With Enterprise Risk Management becoming increasingly institutionalized, global best practices are continually under revision as international standards-setting bodies such as ISO or COSO seek to improve on ERM methods and guidelines. A core development in recent years has been the recognition that an objective-centric approach to ERM yields greater outcomes compared to the traditional taxonomy approach. At the same time, the constant evolution of ERM practices means that there is often a gap where organizations are slow to correct outdated methodologies – due to the complexity and resources required to change existing processes, structures, and culture.
Conventional risk management is based on taxonomies, which create an often inductive process for risk assessment. Risk is identified and aggregated into a static and ‘stable’ set of categories, then prioritized according to likelihood and impact. The limitation to this approach is that risk is not stable. While taxonomies allow for a certain level of customization across different business units, their success and efficiency is predicated on the use of a standard and somewhat rigid set of categories and shared language – ultimately ineffective for large corporations facing wide-ranging risk complexities.
Fostering Organizational Agility
Risk identification exercises are performed annually or semi-annually. While these exercises are useful as a way to track risk over the long term, they don’t contribute to organizational agility. An important part of ERM is the ongoing monitoring of risk, whereby decisions can be made or plans adjusted in accordance with new information or data. Limiting risk identification to a largely retrospective and irregular activity renders these exercises outdated as soon as they occur. In effect, taxonomies can often produce a disconnect between the management of risk and the actual activities and objectives that preserve or create value, resulting in organizations potentially losing out to their competitors.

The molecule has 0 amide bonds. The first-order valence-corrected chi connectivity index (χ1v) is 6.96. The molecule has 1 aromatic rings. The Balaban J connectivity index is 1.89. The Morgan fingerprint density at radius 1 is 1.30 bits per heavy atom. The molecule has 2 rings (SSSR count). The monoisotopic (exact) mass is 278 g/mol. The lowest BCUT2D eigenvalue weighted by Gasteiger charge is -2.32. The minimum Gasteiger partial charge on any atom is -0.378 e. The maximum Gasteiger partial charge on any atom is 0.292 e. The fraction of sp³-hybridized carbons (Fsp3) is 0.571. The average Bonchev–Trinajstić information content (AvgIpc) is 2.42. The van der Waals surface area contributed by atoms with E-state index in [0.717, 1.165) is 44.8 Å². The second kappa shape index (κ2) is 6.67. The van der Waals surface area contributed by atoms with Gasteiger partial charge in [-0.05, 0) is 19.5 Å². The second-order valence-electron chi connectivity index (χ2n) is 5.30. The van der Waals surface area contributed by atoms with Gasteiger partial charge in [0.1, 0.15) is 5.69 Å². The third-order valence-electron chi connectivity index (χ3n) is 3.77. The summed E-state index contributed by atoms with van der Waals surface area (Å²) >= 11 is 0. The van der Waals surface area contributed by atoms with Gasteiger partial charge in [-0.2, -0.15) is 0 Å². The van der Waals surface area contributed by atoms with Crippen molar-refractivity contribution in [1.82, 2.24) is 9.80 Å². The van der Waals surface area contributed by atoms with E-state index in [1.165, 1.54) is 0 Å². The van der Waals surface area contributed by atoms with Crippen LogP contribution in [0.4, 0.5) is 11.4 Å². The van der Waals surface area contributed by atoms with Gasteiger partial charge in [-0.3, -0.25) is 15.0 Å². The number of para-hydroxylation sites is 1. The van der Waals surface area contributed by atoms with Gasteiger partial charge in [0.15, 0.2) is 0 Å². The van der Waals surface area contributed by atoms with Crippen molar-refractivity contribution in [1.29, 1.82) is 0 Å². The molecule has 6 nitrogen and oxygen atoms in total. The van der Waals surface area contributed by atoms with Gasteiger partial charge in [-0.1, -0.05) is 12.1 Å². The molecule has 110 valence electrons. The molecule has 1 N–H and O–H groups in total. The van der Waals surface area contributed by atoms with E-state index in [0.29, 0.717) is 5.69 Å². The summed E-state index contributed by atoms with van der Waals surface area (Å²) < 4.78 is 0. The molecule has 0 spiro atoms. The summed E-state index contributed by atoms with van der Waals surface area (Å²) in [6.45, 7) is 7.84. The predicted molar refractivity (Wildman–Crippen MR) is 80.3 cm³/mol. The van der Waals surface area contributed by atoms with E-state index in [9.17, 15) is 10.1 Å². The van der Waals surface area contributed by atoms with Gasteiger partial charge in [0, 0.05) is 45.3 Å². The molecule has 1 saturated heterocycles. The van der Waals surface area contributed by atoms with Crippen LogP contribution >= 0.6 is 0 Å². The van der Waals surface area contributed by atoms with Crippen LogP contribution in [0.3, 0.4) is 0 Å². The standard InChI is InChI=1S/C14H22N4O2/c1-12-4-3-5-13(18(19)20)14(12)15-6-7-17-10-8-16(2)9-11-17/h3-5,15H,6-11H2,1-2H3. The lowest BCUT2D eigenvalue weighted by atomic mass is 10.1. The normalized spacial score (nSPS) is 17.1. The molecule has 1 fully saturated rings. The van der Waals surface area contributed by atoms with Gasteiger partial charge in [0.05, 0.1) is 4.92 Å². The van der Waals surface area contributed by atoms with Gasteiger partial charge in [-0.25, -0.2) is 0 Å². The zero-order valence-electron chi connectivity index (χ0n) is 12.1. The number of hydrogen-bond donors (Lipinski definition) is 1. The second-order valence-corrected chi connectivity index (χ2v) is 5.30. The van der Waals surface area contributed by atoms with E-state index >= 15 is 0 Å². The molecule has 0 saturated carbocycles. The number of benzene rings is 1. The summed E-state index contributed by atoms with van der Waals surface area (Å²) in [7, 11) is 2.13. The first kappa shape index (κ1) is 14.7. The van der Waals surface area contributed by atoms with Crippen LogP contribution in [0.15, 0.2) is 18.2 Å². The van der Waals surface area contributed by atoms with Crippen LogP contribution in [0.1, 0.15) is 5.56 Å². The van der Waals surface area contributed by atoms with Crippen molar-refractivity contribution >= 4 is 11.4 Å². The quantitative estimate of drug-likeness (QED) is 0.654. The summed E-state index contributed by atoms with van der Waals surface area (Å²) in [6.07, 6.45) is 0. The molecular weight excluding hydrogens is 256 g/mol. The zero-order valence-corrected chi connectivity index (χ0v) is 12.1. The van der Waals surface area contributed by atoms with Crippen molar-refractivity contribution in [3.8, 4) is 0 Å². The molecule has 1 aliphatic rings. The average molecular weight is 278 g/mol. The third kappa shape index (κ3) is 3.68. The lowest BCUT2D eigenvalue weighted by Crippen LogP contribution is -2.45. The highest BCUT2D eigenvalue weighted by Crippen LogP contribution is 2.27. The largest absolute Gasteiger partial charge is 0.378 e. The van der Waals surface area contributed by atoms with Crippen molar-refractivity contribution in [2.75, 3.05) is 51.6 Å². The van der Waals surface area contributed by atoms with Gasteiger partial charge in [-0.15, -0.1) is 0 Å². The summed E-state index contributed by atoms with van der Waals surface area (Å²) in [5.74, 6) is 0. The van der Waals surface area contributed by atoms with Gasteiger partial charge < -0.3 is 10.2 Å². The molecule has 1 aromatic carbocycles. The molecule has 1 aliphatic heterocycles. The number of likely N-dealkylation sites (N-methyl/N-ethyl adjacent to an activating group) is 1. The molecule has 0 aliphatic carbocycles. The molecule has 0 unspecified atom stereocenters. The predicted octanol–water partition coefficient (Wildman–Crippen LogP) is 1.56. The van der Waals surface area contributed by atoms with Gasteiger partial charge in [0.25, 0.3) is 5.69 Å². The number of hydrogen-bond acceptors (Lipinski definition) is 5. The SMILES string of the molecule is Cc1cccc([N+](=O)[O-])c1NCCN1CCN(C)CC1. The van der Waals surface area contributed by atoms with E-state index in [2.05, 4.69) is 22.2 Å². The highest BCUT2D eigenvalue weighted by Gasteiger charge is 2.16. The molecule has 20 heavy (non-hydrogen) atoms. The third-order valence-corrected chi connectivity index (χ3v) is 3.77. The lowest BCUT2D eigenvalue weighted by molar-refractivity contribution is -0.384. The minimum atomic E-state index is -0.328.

With the taxonomy approach, risks are identified, managed, audited, or reported in a silo-ed manner, where the relevant business units deal with their own sets of risks, without much overlap or coordination. With the objective-centric approach, risk assessment is driven by the objectives set from the top, i.e. the Board and Senior Management, ensuring the integration of risk and strategy, as well as their alignment with the organization’s vision and mission. This approach allows for the management of the full range of risks faced by an organization, and for decision-making that is anchored by a comprehensive set of information.
Top-Driven Risk Management: Aligning with Strategy, Vision, and Mission
The objective-centric approach facilitates better integration of risk and strategy, and their alignment with the organization’s vision and mission. Deciding on a strategy, laying out a plan, and executing the strategy should be based on complete risk profiles.
Using an objectives-first risk assessment process helps with covering all your bases from the get-go. Creating a central foundation to work from, all levels of staff and business units can then align their areas of responsibilities in risk using a shared language as well as common overall goals. Of course, organizations and the relevant business units will have to ensure that all objectives are accounted for during the risk assessment.
An objective-centric approach promotes having a shared language enterprise-wide, and also allows for greater flexibility as the management of risk is centralized around objectives, rather than individual risk events. Ultimately, the shift towards an objective-centric approach to risk management will have to come from the CEO and Board of Directors.
Keeping Up with Best Practices
ISO 31000:2018 as well as COSO ERM:2017—the two commonly accepted global ERM standards—explicitly promote the use of objective-centric risk management. These standards provide the recognition that an effective ERM framework is also a decision-making tool for strategy, corporate governance, compliance, and business continuity management.
Having an objective-centric approach can allow management to move from merely value preservation and financial controls to supporting value creation activities. In essence, organizations have to move from structures that are biased towards risk-aversion and compliance, and towards an ERM framework that can recognize risk as opportunity.
Interested in how an objective-centric Enterprise Risk Management framework can foster sustainability, agility, and resilience in your organization? Contact us today or learn more about our flagship Enterprise Risk Manager (ERM®) certification program, a comprehensive 12-day course covering the latest and best practices in ERM in relation to business continuity management, corporate governance, and strategy (next intake on 3rd September, 2018).